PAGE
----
Photo by Erik Lucatero on Unsplash “Yes” “No” “Maybe” Three words that I am proud to have in the English dictionary. Three words that I am happy that I have the ability to use, being aware that there are many who are unable to use those words for a variety of reasons. When spending time with a mixed cultural couple, I was able to learn that the French do not have a good word for ‘may...
After seeing the trauma that others have gone through, it can be hard to be forthcoming about your own problems. Even after going through trauma yourself, it can be hard to ask for help. We’re constantly telling ourselves it could’ve been worse, especially college students. We see our peers in clubs, excelling academically, and adulting in a way that we haven’t imagined, making us feel like we’re the sore thumbs within our respective groups; like we’re some kind of imposter. Imposter Syndrome—the idea that one doubts their success and feels they do not truly belong at a place, such as a university—is real and can wreak havoc on our mental health.
As someone who often finds themselves feeling like an imposter, I understand it can be hard to listen to your friends and family when they say you belong somewhere. Of course, they’re going to say it because they love you. However, I’m someone who believes in fate and one day when I was feeling down, fate led me to a quote on Facebook. Yes, that’s silly, but why else would I have seen it if I wasn’t supposed to see it? Does that make sense? Anyway, it said you shouldn’t compare how much one person has on their plate to another. One person may have a paper plate. The other person’s plate may be a little sturdier. We all handle obstacles differently and we shouldn’t be ashamed to ask for help carrying everything on our plates.
As a sexual assault survivor, I have often found it difficult to ask for help with problems that weren’t directly associated with my assault. I felt this way because I thought none of my problems were near as “traumatic” as the assault. Once I believed the direct problems that stemmed from that situation were gone, I thought I was cured, happy, and healthy. There was nothing left to do but wallow in my peace. However, after enrolling in Northwestern, one of the first things that were advertised to me was our counseling services. Fate? They told all students to come in any time we wanted. At any time, we could talk to someone or simply sit in bean bag chairs, sipping tea and taking a breather on our own, if that’s what we’d like. It was a safe space. I had never seen the idea of mental health be so destigmatized that it almost felt silly to me.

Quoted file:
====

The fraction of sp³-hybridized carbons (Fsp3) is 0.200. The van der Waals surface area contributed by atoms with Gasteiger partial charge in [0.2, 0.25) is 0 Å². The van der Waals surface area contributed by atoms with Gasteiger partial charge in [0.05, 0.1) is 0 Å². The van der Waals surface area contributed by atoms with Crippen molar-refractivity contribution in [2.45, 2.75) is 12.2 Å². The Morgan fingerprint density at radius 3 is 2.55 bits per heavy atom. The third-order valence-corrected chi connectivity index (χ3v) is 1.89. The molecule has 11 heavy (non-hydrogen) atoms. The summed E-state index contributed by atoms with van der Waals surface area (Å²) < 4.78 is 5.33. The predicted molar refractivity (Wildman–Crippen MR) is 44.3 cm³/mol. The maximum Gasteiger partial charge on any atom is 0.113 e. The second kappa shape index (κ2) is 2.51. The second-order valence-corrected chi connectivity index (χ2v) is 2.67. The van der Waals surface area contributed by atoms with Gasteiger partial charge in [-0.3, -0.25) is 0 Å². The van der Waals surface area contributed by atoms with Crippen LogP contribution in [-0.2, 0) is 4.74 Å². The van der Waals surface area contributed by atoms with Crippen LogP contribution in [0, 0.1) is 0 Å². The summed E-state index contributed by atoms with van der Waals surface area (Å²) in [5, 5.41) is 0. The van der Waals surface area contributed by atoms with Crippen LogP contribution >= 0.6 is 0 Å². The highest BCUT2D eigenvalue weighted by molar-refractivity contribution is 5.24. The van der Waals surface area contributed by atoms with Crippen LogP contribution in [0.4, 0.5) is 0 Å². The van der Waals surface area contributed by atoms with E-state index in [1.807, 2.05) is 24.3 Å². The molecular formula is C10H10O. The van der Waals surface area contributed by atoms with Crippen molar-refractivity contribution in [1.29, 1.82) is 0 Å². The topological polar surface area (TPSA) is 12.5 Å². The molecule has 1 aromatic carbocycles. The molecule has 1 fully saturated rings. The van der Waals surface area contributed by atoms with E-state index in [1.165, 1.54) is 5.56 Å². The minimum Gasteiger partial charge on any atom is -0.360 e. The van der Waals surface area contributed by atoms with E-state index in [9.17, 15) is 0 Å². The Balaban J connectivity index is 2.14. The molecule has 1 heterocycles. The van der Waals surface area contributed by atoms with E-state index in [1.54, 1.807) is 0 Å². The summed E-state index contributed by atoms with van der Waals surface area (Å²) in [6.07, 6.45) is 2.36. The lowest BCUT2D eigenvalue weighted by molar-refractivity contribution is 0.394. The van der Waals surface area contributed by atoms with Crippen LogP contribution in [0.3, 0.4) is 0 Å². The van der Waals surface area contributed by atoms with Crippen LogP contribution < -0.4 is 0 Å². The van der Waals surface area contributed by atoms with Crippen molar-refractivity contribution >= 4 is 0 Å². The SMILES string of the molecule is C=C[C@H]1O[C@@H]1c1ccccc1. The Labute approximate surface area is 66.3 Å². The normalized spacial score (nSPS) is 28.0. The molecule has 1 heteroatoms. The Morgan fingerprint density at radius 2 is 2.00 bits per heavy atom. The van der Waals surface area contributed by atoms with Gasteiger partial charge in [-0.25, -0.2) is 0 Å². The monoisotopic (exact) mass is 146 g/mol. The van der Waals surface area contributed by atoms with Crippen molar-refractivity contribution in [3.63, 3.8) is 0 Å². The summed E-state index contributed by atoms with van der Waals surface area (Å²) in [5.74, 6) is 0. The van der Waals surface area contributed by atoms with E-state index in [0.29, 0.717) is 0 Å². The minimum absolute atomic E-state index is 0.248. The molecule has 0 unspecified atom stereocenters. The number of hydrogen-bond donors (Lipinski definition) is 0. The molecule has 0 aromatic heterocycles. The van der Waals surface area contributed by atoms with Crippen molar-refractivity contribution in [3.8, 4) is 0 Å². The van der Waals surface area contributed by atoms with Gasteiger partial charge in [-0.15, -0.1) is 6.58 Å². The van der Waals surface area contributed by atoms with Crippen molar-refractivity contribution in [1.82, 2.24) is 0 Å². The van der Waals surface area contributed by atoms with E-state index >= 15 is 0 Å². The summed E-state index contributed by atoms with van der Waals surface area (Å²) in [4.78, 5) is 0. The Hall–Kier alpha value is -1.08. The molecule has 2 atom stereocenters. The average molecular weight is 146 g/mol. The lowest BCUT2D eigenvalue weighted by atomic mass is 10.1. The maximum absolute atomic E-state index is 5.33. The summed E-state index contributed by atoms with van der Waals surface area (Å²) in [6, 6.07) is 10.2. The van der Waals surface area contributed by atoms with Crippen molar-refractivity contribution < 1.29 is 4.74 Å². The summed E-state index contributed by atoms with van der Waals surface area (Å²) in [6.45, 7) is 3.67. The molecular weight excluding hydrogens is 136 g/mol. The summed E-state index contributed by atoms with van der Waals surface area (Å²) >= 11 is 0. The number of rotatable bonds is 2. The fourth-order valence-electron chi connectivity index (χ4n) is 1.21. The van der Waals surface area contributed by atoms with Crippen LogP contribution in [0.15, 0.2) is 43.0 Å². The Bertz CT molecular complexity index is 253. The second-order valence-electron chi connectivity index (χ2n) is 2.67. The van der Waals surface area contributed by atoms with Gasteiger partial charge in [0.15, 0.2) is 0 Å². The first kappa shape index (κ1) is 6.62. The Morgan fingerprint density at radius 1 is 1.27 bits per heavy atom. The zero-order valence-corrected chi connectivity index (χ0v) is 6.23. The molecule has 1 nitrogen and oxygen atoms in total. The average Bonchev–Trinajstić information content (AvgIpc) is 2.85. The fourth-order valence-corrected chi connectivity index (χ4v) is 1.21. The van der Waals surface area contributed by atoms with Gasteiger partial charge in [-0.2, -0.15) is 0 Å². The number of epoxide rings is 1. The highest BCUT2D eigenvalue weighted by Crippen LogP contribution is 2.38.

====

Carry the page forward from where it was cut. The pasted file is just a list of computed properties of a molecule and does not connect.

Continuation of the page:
The truth is that mental health on college campuses are skyrocketing. More students are coming forth and asking for help because colleges are doing everything they can to destigmatize mental health. Asking questions about mental health in high school or lower grades can be scary because counseling services can be a little more complicated: you need parental permission and it can be difficult to arrange times to get the help that fit for you and your schedule. However, colleges work with you to make sure that your counseling needs will not affect your academic and career goals; in fact, colleges work with you to make sure they can benefit you in a way that will enhance your academic and career lifestyle.
Seeking out accommodations can ultimately make your life easier. I decided to return to counseling after a bad break up my freshman year. I had been so happy with him that when I had to learn to live without him again, it was difficult. I was stressed so I wasn’t sleeping well. In order to refocus my attention, I would take a break from studying to eat a pound of shrimp and watch Netflix. While it helped with getting my mind off things, I began gaining weight and feeling unhappy with my appearance. I didn’t think anything of it. I was still 18 and your teenage years are known for bad breakups. All college students are stressed and sleep-deprived. All freshmen are catching freshman-15. If they can handle it, so can I. But why should I? Why should you?
People want to help you. Colleges often have programs to help pay for 100% or at least a partial amount of psychological services. Take advantage of that while you can. And listen to the signs! You don’t need some big traumatic event to happen to get counseling. Every week, I walk into my counselor’s office with the words “Girl, lemme tell you” as I dive into the stress of my week and I always feel the weight lift off my shoulders. Drop the mentality of it could’ve been worse. So, what if they have more on their plate? Start thinking damn, my plate is getting a little heavy and then drop a little bit of that food into your counselor’s lap. Don’t worry about the stain! They’re getting paid for that.